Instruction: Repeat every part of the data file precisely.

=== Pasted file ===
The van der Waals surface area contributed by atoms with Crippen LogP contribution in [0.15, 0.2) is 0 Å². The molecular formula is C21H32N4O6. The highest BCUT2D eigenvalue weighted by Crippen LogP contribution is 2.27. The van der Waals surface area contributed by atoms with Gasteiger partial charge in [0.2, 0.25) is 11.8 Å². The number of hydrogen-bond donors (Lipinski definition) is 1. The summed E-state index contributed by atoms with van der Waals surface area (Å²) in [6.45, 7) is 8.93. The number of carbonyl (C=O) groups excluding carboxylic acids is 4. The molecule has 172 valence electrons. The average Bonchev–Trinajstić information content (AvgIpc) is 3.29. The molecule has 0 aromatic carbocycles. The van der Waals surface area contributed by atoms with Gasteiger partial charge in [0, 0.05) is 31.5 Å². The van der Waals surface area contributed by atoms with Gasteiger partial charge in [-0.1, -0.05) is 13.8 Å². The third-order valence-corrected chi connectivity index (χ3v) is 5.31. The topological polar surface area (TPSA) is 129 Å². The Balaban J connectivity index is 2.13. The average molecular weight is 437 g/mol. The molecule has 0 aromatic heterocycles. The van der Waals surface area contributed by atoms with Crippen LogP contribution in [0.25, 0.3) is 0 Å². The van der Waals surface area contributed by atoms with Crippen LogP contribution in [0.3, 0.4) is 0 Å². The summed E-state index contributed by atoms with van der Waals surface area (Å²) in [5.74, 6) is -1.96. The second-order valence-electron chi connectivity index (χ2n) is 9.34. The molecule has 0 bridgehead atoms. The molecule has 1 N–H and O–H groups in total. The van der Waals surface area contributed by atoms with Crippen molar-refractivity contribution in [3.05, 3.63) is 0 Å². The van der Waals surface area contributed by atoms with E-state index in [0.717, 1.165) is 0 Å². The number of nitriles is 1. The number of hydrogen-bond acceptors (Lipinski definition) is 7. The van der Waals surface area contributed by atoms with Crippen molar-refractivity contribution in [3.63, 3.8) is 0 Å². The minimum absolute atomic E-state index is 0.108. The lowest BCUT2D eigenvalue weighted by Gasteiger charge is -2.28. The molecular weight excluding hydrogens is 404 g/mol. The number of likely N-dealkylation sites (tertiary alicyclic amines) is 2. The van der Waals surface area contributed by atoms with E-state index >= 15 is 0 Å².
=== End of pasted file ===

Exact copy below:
The van der Waals surface area contributed by atoms with Crippen LogP contribution in [0.15, 0.2) is 0 Å². The molecular formula is C21H32N4O6. The highest BCUT2D eigenvalue weighted by Crippen LogP contribution is 2.27. The van der Waals surface area contributed by atoms with Gasteiger partial charge in [0.2, 0.25) is 11.8 Å². The number of hydrogen-bond donors (Lipinski definition) is 1. The summed E-state index contributed by atoms with van der Waals surface area (Å²) in [6.45, 7) is 8.93. The number of carbonyl (C=O) groups excluding carboxylic acids is 4. The molecule has 172 valence electrons. The average Bonchev–Trinajstić information content (AvgIpc) is 3.29. The molecule has 0 aromatic carbocycles. The van der Waals surface area contributed by atoms with Gasteiger partial charge in [0, 0.05) is 31.5 Å². The van der Waals surface area contributed by atoms with Gasteiger partial charge in [-0.1, -0.05) is 13.8 Å². The third-order valence-corrected chi connectivity index (χ3v) is 5.31. The topological polar surface area (TPSA) is 129 Å². The Balaban J connectivity index is 2.13. The average molecular weight is 437 g/mol. The molecule has 0 aromatic heterocycles. The van der Waals surface area contributed by atoms with Crippen LogP contribution in [0.25, 0.3) is 0 Å². The van der Waals surface area contributed by atoms with Crippen LogP contribution in [0.3, 0.4) is 0 Å². The summed E-state index contributed by atoms with van der Waals surface area (Å²) in [5.74, 6) is -1.96. The second-order valence-electron chi connectivity index (χ2n) is 9.34. The molecule has 0 bridgehead atoms. The molecule has 1 N–H and O–H groups in total. The van der Waals surface area contributed by atoms with Crippen molar-refractivity contribution in [3.05, 3.63) is 0 Å². The van der Waals surface area contributed by atoms with E-state index in [0.717, 1.165) is 0 Å². The number of nitriles is 1. The number of hydrogen-bond acceptors (Lipinski definition) is 7. The van der Waals surface area contributed by atoms with Crippen molar-refractivity contribution in [3.63, 3.8) is 0 Å². The minimum absolute atomic E-state index is 0.108. The lowest BCUT2D eigenvalue weighted by Gasteiger charge is -2.28. The molecular weight excluding hydrogens is 404 g/mol. The number of likely N-dealkylation sites (tertiary alicyclic amines) is 2. The van der Waals surface area contributed by atoms with E-state index >= 15 is 0 Å².